ARE YOU 20-SOMETHING AND STILL LIVING WITH MOM AND DAD?

#millennials #StillLivingAtHome #adults
OK, you’re 20-something, with no job, perhaps a college degree.
Let’s presume you don’t want to be living at home, but you don’t believe you can afford not to.
If you PREFER to live with your parents, that may be a discussion for another time.
Peter Dunn, an author, speaker, radio host and personal finance expert, tells young people to “knock it off,” as the headline reads, and stop laying their financial problems on their parents. He discussed this in a March 29, 2016, column in USA Today.
Dunn says that every late-night pizza, every beer and every other good-time splurge in college contributed to the young person’s financial dilemma.
“Your parents (speaking directly to the young folks) want to cut you off, but are afraid to,” Dunn writes. “It’s not good enough to stop asking for money. You must tell them you don’t need their money anymore.”
Admittedly, the problem is not as simple as it appears. Kids go to college expecting to come out with some kind of job. But, as the last few years have taught us, not only is that not guaranteed, it’s becoming more unlikely in certain fields.
On top of not having a job, the kids may have mountains of college debt lurking in their lives.
Certainly, if you are in college now, you need to be aware that you might not have a job when you get out. The earlier you plan for it, by, say, watching your spending while in school or getting work experience in some area that might employ you when you get out, the better off you will be.
It’s great to love your parents. It’s great for your parents to love you. The greatest love you can show your parents, perhaps, is not to burden their lives. They are trying to save for retirement. Every dollar they give you is one they cannot put to that cause.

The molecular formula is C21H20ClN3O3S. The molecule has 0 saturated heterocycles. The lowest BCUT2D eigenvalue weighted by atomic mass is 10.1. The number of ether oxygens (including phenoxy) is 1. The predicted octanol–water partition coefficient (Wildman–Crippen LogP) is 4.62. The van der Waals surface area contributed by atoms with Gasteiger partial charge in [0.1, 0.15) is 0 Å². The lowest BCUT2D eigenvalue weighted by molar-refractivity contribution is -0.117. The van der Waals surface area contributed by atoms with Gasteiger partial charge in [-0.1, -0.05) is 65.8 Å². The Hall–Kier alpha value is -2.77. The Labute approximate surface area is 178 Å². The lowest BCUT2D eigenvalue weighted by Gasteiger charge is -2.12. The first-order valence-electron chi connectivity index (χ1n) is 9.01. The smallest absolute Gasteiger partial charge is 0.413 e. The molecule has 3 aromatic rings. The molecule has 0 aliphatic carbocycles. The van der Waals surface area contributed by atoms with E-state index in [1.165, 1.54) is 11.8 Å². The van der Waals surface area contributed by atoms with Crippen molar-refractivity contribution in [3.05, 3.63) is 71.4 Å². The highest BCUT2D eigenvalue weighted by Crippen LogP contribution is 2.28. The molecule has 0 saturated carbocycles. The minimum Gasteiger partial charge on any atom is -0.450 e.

As a young person, you can lament that your parents probably had it better than you as far as the job market goes. Or, you can buck up and find ways to support yourself in the current climate.
Believe it or not, there are many ways out there to do that that don’t necessarily involve manual labor. For one of the best, visit www.bign.com/pbilodeau. You may have to look outside your comfort zone for a solution, but the possibilities are out there.
Let’s look at this from a social perspective. Do you really want to bring a date back to your place with your mom and dad there? Do you really want to confine your personal space to one room? Do you really just want to hang out at home the rest of your life?
A life is certainly worth working for, even if that work may not be exactly what you want to do. You can also find a solution (job) that is temporary, while you think about how you are going to use all those skills and all that knowledge you paid so dearly for. Chances are, you WILL find a use for it, but it may or may not make you a living.
“I’ve come to the conclusion that asking 18-year-olds to commit to tens of thousands of dollars of debt, without a job, income or assets, is among the stupidest things modern society does,” Dunn writes.
We hear that you can only get a good job with a good education. But some of those “good” jobs don’t pay much. If you are going to commit to a college education, have a plan. Know what you are going to do with it as you proceed. Also, beforehand, do the math. Decide whether the education is worth the debt. There’ no shame in deciding that college is NOT for you, or just not worth the financial sacrifice.
Whatever you do, give mom and dad a break. Come home to visit, even frequently. But make your home somewhere out of theirs.
Peter

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